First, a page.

Buyers are putting down their Momofuku cookies and handing over the cash, as film sales are in full swing at the Toronto International Film Festival.
Saban Films and Neon, who have made waves this past year by acquiring several titles at previous festivals, each secured deals, while usual players Sony Pictures Classics, Magnolia, Focus Features and Netflix have also picked up some titles.
While “Wild Rose,” arguably one of the hottest titles for sale at TIFF, has been snatched up by Neon, there are still various hot films up for grabs. For example, Natalie Portman’s “Vox Lux” still has no distributor, neither does Elisabeth Moss’ “Her Smell.”
Additionally, many of TIFF’s biggest titles that are coming from immediate festival predecessors Venice and Telluride have distribution in place and are vying for awards attention: Damien Chazelle’s “First Man,” Bradley Cooper’s “A Star Is Born,” Marielle Heller’s “Can You Ever Forgive Me?” Karyn Kusama and Nicole Kidman’s “Destroyer,” Robert Redford’s “The Old Man and the Gun,” Steve McQueen’s “Widows” and so on.
Here’s what’s been picked up in Toronto so far:
As one of the first acquisitions of the festival, Saban Films acquired the rights to the sexual abuse drama “Romans” starring Orlando Bloom.
Directed by Ludwig and Paul Shammasian, the film stars Bloom as a man struggling to cope with the sexual abuse he suffered as a child at the hands of a priest, and who now has the opportunity to demolish the church where his abuse occurred.
“Stan & Ollie”
Entertainment One’s “Stan & Ollie” was acquired by Sony Pictures Classics for multiple territories including the United States.
Jon S. Baird directs from a script by Jeff Pope. Steve Coogan and John C. Reilly star as the famed comedic duo, Laurel and Hardy.
Neon, the indie distributor that has been making waves at festivals, landed the domestic rights to “Wild Rose,” arguably the hottest sales title at the festival this year.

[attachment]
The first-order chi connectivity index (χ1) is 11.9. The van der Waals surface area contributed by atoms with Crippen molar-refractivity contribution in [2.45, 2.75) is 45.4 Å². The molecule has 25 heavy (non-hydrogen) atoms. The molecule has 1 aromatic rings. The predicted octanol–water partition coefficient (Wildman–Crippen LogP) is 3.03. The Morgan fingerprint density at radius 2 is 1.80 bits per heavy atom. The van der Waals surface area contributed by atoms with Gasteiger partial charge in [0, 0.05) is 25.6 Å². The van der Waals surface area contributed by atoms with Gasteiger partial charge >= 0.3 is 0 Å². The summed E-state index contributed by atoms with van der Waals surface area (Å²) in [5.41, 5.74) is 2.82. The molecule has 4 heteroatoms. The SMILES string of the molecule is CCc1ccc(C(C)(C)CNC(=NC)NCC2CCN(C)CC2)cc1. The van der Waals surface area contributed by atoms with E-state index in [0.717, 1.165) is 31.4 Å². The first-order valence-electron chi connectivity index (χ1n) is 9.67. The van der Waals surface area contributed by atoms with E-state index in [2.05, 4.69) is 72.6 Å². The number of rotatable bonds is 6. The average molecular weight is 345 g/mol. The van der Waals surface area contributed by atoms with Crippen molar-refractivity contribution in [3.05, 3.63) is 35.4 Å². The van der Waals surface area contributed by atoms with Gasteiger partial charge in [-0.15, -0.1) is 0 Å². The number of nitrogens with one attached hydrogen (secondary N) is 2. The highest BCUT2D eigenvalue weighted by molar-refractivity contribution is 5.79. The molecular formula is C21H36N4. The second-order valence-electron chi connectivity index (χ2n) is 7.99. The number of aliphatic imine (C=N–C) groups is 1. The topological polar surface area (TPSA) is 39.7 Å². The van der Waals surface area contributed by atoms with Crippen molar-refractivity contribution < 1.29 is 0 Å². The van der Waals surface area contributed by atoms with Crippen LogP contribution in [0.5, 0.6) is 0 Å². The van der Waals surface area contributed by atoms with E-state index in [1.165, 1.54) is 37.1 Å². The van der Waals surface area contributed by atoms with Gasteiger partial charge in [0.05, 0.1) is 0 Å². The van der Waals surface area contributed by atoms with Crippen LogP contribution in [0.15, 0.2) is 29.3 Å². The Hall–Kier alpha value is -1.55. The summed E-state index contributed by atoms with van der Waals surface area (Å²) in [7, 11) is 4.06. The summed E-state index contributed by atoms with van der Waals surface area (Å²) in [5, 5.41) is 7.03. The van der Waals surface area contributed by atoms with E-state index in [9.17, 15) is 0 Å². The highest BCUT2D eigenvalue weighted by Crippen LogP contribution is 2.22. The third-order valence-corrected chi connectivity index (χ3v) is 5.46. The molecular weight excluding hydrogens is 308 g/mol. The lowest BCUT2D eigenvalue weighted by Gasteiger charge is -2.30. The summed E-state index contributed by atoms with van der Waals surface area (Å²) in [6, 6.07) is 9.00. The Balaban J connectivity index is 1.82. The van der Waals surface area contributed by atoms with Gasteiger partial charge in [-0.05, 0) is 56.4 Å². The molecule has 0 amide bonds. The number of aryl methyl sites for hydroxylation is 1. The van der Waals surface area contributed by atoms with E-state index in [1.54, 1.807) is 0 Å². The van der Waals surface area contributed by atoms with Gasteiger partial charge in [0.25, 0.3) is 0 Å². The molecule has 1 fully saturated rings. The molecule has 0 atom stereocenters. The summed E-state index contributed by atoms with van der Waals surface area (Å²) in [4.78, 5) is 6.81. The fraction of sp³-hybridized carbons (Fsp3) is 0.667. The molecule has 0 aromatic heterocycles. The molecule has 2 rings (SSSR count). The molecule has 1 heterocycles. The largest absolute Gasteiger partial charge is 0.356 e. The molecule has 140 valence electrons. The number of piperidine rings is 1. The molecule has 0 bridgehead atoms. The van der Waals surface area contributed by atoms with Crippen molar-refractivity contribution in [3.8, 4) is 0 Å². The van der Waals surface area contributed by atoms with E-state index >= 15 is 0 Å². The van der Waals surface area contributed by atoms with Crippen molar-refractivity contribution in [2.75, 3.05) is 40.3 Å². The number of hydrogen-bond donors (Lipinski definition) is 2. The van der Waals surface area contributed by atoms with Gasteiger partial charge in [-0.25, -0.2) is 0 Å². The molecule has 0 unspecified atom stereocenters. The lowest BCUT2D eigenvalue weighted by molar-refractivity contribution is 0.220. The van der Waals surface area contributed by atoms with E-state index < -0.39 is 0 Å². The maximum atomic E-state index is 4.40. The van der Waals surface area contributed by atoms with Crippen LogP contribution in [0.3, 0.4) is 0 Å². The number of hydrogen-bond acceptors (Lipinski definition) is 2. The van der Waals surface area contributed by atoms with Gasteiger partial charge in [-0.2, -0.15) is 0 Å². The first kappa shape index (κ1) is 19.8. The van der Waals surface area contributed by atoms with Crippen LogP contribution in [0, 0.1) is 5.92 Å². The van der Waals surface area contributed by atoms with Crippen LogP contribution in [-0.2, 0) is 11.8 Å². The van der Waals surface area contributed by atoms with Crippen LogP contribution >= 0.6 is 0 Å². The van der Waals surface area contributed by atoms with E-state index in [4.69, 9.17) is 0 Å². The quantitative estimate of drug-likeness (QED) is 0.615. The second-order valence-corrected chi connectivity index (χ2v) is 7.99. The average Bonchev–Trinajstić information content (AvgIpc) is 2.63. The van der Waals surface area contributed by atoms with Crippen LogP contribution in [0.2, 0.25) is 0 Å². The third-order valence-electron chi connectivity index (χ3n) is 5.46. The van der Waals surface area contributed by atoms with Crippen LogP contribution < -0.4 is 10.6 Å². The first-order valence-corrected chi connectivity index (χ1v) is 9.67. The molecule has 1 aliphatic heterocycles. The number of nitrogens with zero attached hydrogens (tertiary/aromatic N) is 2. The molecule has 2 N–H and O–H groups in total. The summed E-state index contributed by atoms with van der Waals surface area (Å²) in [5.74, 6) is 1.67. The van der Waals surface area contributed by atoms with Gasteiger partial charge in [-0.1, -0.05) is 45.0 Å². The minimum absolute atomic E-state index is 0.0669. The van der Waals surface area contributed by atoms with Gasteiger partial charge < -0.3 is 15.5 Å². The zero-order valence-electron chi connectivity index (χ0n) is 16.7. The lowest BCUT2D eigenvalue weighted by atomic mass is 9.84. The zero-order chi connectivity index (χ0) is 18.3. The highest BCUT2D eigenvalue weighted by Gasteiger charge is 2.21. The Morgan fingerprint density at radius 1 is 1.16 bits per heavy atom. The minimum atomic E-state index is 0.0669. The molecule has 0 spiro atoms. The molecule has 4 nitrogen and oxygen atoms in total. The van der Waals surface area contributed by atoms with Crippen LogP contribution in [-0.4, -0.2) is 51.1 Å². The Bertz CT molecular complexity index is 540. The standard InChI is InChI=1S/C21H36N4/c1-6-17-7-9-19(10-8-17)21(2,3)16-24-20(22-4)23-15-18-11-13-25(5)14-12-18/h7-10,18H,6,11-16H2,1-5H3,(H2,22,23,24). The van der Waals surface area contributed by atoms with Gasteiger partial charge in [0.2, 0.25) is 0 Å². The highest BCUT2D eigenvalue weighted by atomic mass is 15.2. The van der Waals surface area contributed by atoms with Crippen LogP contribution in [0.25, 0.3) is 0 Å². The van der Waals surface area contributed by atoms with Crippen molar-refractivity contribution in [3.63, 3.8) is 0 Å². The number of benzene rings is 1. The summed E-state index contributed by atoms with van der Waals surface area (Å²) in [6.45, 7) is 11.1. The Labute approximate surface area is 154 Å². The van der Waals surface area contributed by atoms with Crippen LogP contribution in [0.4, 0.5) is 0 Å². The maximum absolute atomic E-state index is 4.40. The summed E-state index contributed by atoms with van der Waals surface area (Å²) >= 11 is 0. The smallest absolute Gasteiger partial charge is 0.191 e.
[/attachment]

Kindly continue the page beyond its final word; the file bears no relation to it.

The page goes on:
The company, co-founded by Tom Quinn and Tim League, landed the finished film in a competitive situation, for roughly $4 million. The movie follows an aspiring country singer who wants to leave her humdrum life in Scotland for a Southern-fried adventure in Nashville.
Tom Harper directs from a script by writer Nicole Taylor. Jessie Buckley, Sophie Okonedo and Julie Walters star.
“The Hummingbird Project”
The Orchard bought the U.S. rights to Kim Nguyen’s “The Hummingbird Project,” which stars Jesse Eisenberg, Alexander Skarsgard, Michael Mando and Salma Hayek.
“The Hummingbird Project” follows cousins from New York (Eisenberg and Skarsgard) who are high players in the game of High Frequency Trading. Their dream is to build a fiber-optic cable between Kansas and New Jersey which would make them millionaires — and they will let nothing stop them in the process.
The Orchard is planning a release for the film in early 2019.
Netflix acquired the global rights to Genevieve Nnaji’s “Lionheart” on Saturday.
Nnaji, a notable Nigerian film star, plays an enterprising daughter competing with her crude and eccentric uncle to control her family business when her father falls ill.
Focus Features landed Neil Jordan’s thriller “Greta” following the film’s premiere at TIFF. It stars Chloe Grace Moretz and Isabelle Huppert and is described as a film about female obsession. Jordan wrote and directed the film.
There were several companies interested in “Greta,” but Focus Features’ deal gives the distributor rights for the film in North America, Australia and China. Universal, Focus’ parent company, already has a deal for the U.K.
Sony Pictures Classics picked up North American rights to Alex Holmes’ “Maiden,” after the documentary’s world premiere at the 2018 Toronto Film Festival.
“Maiden” tells the inspirational story of Tracy Edwards, a 24-year-old cook on charter boats, who became the skipper of the first all-female crew to enter the Whitbread Round the World Race in 1989.
Well Go USA landed the English language rights to “Freaks” for around $2 million at the festival. The film made its debut at the festival on Saturday and stars Emile Hirsch, Bruce Dern, Lexy Kolker and Amanda Crew. It follows a girl who discovers a bizarre and threatening new world behind her front door after she escapes from her paranoid father.